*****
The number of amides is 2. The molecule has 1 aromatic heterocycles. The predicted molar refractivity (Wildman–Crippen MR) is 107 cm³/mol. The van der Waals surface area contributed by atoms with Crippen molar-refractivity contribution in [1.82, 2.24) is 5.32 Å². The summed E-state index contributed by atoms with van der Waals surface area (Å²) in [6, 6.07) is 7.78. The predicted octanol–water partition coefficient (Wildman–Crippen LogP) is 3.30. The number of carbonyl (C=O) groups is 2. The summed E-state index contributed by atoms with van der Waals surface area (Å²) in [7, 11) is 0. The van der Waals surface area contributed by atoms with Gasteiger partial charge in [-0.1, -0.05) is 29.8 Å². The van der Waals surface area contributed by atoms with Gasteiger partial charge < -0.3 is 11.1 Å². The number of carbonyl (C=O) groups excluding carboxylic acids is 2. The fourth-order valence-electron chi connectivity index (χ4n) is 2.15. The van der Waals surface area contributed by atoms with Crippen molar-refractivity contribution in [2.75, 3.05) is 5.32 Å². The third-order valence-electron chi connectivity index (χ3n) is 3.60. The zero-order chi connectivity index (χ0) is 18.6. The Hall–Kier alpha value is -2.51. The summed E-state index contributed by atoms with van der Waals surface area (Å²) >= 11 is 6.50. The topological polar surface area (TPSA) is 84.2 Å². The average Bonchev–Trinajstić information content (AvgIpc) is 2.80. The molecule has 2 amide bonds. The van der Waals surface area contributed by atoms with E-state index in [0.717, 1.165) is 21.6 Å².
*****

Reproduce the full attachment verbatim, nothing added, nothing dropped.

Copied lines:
The number of amides is 2. The molecule has 1 aromatic heterocycles. The predicted molar refractivity (Wildman–Crippen MR) is 107 cm³/mol. The van der Waals surface area contributed by atoms with Crippen molar-refractivity contribution in [1.82, 2.24) is 5.32 Å². The summed E-state index contributed by atoms with van der Waals surface area (Å²) in [6, 6.07) is 7.78. The predicted octanol–water partition coefficient (Wildman–Crippen LogP) is 3.30. The number of carbonyl (C=O) groups is 2. The summed E-state index contributed by atoms with van der Waals surface area (Å²) in [7, 11) is 0. The van der Waals surface area contributed by atoms with Gasteiger partial charge in [-0.1, -0.05) is 29.8 Å². The van der Waals surface area contributed by atoms with Gasteiger partial charge < -0.3 is 11.1 Å². The number of carbonyl (C=O) groups excluding carboxylic acids is 2. The fourth-order valence-electron chi connectivity index (χ4n) is 2.15. The van der Waals surface area contributed by atoms with Crippen molar-refractivity contribution in [2.75, 3.05) is 5.32 Å². The third-order valence-electron chi connectivity index (χ3n) is 3.60. The zero-order chi connectivity index (χ0) is 18.6. The Hall–Kier alpha value is -2.51. The summed E-state index contributed by atoms with van der Waals surface area (Å²) >= 11 is 6.50. The topological polar surface area (TPSA) is 84.2 Å². The average Bonchev–Trinajstić information content (AvgIpc) is 2.80. The molecule has 2 amide bonds. The van der Waals surface area contributed by atoms with E-state index in [0.717, 1.165) is 21.6 Å².